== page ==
Top 10 Condo ComplaintsAugust 28th 2006
Money is a frequent cause for complaint in strata complexes. Recently, the Condominium Homeowners' Association of BC published the most common strata queries -- and their answers:
Article Published by Tony Gioventu, of the Condominium Home Owners Association.
Fraud and financial irregularities are common complaints filed with our offices. They range from owners cleaning out the reserve funds to support their gambling practices to the caretaker fleecing the profits of the laundry change, to council members paying for their personal expenses and condo improvements out of the strata funds. Here's our top-10 list of problems:
- "Our strata council treasurer has not paid her strata fees for more than two years in exchange for handling our finances."
Council members must pay their strata fees, otherwise they are in arrears and possibly not eligible to continue to be on council. If the owners have approved the remuneration of a council member, then they pay their fees and the corporation in turn pays them for the services.
- "We have a caretaker and accountant who are contractors. Do we have to file taxes for them?"
Strata corporations must issue T-5A tax forms for any person who is paid more than $500 a year for his or her services as an employee contractor.
- "Our strata council draws funds from our bank machine to re-supply the petty cash."
ATM cards should be for deposit purposes only. If the strata uses petty cash, it should be reimbursed with proper receipts and by cheque to ensure a record of the transactions.
- "Our strata has spent more than $10,000 at Home Depot on gardening supplies, but our landscape budget is only $3,500."
Credit/borrowing of funds must be approved by a three-quarters resolution of the strata corporation before they are authorized. Credit cards are a serious danger for the strata, as often purchases are made that are not approved or there is no funding.
- "Our treasurer issues a cheque to himself each month to pay for supplies and materials and no one is allowed to see the receipts."Council members should not sign cheques made out in their own names. Either increase the number of signing officers or direct your manager/council to approve all expenses in writing in advance. If the strata or manager is not willing to provide copies of receipts, then your strata has greater problems. An audit is likely the next step.
- "Our strata has paid for a wholesale membership and we just discovered our resident manager has been receiving and cashing the rebate cheques for the past five years."
Council members, employees or agents must not receive any undisclosed or unapproved commissions, rebates or finder's fees. A strata bylaw and/or a condition written into service contracts and accounts that prohibits rebates can help avoid an otherwise illegitimate practice.
- "The Company we hired to do the roofing, which was recommended by the treasurer, turns out to be owned by the brother of the treasurer."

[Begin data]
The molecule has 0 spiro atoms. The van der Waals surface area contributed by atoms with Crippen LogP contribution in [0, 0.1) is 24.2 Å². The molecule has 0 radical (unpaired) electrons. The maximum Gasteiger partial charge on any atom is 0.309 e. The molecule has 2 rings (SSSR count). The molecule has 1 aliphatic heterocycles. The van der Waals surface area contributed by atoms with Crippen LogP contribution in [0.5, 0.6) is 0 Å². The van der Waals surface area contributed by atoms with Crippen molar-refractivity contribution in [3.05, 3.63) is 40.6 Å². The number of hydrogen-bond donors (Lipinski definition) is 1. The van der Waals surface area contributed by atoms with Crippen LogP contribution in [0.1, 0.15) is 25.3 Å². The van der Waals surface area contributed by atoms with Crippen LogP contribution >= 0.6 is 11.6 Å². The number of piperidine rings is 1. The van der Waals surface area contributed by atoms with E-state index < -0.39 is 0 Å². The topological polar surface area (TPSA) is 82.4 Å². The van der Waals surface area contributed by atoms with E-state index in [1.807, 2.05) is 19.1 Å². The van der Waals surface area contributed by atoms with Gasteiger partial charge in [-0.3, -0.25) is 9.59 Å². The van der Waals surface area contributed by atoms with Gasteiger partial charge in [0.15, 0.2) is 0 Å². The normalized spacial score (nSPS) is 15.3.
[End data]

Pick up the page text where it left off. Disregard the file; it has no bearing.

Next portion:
Council members, agents or employees must disclose a business relationship with a contract or service provider before the decisions are made and cannot be a part of that decision. If it is later discovered that the terms of the contract were unfair or unreasonable, the strata can seek redress through the courts.
- "Our strata just had a fire, our replacement value is significantly lower than what it is supposed to be, and only half of the losses are being covered."
Strata corporations have their insurance appraisal updated every year and must be insured for full replacement value. Never take anyone's word for it. If it isn't in writing from the appraiser or insurer, it can't be proven.
- "The property manager refuses to give us copies of our investment certificates."
Term deposits and banking accounts must be in the name of the strata corporation. Copies of the certificates and bank statements must be provided within 14 days of written request. If a written request is unsuccessful, the strata should take immediate legal and disciplinary action.
- "Our strata council has lent three owners the funds they need for special levies at a rate of interest lower than any other owners are paying."
The Strata Property Act gives no provisions for financial loans to be made by a strata corporation. These activates are controlled under Canadian banking legislation and the proceeds from the lending of the funds are taxable. If owners require special consideration for payment, arrangements should be made with the strata corporation.
The Condominium Home Owners' Association (CHOA) is a non-profit association that assists strata owners throughout British Columbia. CHOA promotes an understanding of strata living and the interests of strata property owners. For more information go to their website at www.choa.bc.ca.